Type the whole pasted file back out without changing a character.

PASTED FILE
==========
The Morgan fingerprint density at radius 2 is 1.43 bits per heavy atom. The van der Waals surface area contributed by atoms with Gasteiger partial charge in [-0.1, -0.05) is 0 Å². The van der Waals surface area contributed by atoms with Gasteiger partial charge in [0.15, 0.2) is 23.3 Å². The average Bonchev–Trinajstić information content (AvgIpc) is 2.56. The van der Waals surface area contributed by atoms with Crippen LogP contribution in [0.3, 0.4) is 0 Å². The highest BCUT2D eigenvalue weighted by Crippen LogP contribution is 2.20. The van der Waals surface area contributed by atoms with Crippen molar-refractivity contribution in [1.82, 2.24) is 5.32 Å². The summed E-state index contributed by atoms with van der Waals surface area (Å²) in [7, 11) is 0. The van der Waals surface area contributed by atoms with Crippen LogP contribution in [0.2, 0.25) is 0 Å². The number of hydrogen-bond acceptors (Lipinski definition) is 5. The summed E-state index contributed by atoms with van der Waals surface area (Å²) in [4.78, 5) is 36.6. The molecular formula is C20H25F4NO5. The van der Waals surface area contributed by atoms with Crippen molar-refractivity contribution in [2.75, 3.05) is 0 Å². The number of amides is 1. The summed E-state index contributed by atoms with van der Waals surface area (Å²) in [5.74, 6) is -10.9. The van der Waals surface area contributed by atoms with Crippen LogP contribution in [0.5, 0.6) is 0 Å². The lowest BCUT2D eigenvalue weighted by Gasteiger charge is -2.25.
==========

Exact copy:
The Morgan fingerprint density at radius 2 is 1.43 bits per heavy atom. The van der Waals surface area contributed by atoms with Gasteiger partial charge in [-0.1, -0.05) is 0 Å². The van der Waals surface area contributed by atoms with Gasteiger partial charge in [0.15, 0.2) is 23.3 Å². The average Bonchev–Trinajstić information content (AvgIpc) is 2.56. The van der Waals surface area contributed by atoms with Crippen LogP contribution in [0.3, 0.4) is 0 Å². The highest BCUT2D eigenvalue weighted by Crippen LogP contribution is 2.20. The van der Waals surface area contributed by atoms with Crippen molar-refractivity contribution in [1.82, 2.24) is 5.32 Å². The summed E-state index contributed by atoms with van der Waals surface area (Å²) in [7, 11) is 0. The van der Waals surface area contributed by atoms with Crippen LogP contribution in [0.2, 0.25) is 0 Å². The number of hydrogen-bond acceptors (Lipinski definition) is 5. The summed E-state index contributed by atoms with van der Waals surface area (Å²) in [4.78, 5) is 36.6. The molecular formula is C20H25F4NO5. The van der Waals surface area contributed by atoms with Crippen molar-refractivity contribution in [2.75, 3.05) is 0 Å². The number of amides is 1. The summed E-state index contributed by atoms with van der Waals surface area (Å²) in [5.74, 6) is -10.9. The van der Waals surface area contributed by atoms with Crippen LogP contribution in [0.5, 0.6) is 0 Å². The lowest BCUT2D eigenvalue weighted by Gasteiger charge is -2.25.